State of Texas: Rainy day fund dispute over Harvey recovery

Addicks Reservoir
FILE - In this Tuesday, Aug. 29, 2017, file photo, water from Addicks Reservoir flows into neighborhoods as floodwaters from Harvey rise in Houston. Allstate expects $593 million in insurance losses for August due to Hurricane Harvey. That marks a spike from $181 million in July. The estimates do not include Hurricane Irma, which made landfall in September. (AP Photo/David J. Phillip, File)

AUSTIN (KXAN) – Recovery efforts for Houston in the wake of Harvey were a little tense last week after Houston Mayor Sylvester Turner and Gov. Greg Abbott butted heads over using the Rainy Day Fund to bolster recovery efforts.

Turner solicited the governor’s office, asking for Abbott to tap into the Rainy Day fund to allocate additional funding on top of the initial funding of $100 million in taxpayer money the city has received.

Abbott refused, stating he does not intend to tap into the Rainy Day Fund until the next legislative session in 2019 to recoup fiscal losses from the Hurricane Harvey. Things smoothed out by the end of the week after the governor and Turner reached an agreement at a meeting in Houston on Friday that ended with Abbott giving Turner a $50 million check funded from a disaster fund from his office.

Although things have patched up between the two for now, this argument sparked a wider discussion into how exactly is the Rainy Day Fund, officially known as The Texas Economic Stabilization Fund, supposed to be used, should the fund be used, and what precedent is there for taking money from the fund. The Rainy Day Fund is $10.2 billion emergency fund of which withdrawals must be approved by the legislature.

“If anything, there’s enough money in the system to where they can move things around now and then make good on that money when they come back in 2019,” Texas Tribune reporter Alana Rocha told KXAN’s Josh Hinkle on Sunday morning’s State of Texas program. “Ten billion in the scope of a $180 billion disaster is a drop in the bucket.” Rocha has been covering these discussions as they played out over the week.

“If everybody started putting dibs on certain chunks of the money on the Rainy Day Fund because their area contributes more or less, then that’s gonna get a statewide fight going,” Houston Chronicle reporter Michael Ward said in regards to Turner’s proclamation that Houston contributes significantly to the fund and therefore deserves a cut.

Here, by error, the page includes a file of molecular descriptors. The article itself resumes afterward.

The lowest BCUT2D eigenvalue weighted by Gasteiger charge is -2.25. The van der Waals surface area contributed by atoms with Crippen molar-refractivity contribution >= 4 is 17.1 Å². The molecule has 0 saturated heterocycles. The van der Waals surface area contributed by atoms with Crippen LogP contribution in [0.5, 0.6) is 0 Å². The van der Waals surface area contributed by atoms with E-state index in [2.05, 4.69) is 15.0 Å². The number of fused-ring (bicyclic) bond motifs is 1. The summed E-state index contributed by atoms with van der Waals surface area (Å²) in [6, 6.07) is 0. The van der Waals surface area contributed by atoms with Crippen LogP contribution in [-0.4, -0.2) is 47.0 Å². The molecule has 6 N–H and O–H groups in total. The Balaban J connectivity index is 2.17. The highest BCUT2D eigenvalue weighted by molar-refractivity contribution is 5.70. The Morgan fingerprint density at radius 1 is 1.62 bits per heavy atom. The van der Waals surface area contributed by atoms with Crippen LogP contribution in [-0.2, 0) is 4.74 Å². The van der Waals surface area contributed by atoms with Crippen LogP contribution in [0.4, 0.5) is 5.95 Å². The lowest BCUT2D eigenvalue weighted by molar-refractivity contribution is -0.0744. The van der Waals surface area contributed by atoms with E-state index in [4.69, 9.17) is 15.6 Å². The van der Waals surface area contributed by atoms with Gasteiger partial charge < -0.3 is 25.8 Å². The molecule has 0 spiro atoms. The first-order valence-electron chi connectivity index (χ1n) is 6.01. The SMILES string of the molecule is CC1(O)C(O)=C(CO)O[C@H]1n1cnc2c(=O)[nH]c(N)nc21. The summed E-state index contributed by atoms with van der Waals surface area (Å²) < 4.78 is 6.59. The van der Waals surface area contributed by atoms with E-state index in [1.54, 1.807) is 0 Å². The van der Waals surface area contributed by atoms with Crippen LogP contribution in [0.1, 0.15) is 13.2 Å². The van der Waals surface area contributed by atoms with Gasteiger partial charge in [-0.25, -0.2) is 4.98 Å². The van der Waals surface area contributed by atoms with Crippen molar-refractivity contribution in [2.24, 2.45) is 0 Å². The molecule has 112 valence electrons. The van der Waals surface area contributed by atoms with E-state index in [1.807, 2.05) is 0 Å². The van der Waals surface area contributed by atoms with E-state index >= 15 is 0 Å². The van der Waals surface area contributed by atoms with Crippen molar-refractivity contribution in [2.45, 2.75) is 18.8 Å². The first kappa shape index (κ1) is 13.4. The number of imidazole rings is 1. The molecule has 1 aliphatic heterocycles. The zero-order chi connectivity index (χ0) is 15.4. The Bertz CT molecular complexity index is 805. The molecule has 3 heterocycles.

Both Rocha and Ward weighed in that it would be better for state officials to wait until the next legislative session in 2019 to appropriate funding from the Rainy Day Fund as calling a special session now would slow down recovery efforts while state legislators deliberate. “This is still a work in progress, this recovery effort, and to bring the legislature in now to have 181 people trying to tell you how you oughta spend money is probably just gonna drag the process out,” Ward said.

While the city of Houston works out funding for their recovery efforts, Dr. Keri Stephens at the University of Texas at Austin is taking a new approach to aiding emergency responses to natural disasters — by studying how social media helped saved lives during Hurricane Harvey.

When people couldn’t get anyone to respond to their calls for help, a lot of them turned to social media where people looking to help saw their stories and rescued them.

“As soon as things started happening, we started realizing that people were posting on social media using their own personal networks to call, especially when 9-1-1 went down,” Stephens said. “Then, we saw groups started self-organizing and started rescuing people themselves. It was a pretty exciting type of rescue because so much was done and people were working together.”

After a photo of elderly people submerged waist deep in waters that had flooded their nursing home went viral on social media, Stephens and a group of researchers proposed a project to examine examine how individuals in need of emergency help use social media, and in turn, how first-responders utilized social media alongside traditional 911 calls when dispatching help. The project received $168,000 from the National Science Foundation (NSF) and will begin Oct. 1. Stephens and her team will be on the ground interviewing people to identify specific characteristics of calls that disaster victims used when requesting help so that emergency personnel can locate and reach individuals faster for future natural disasters.

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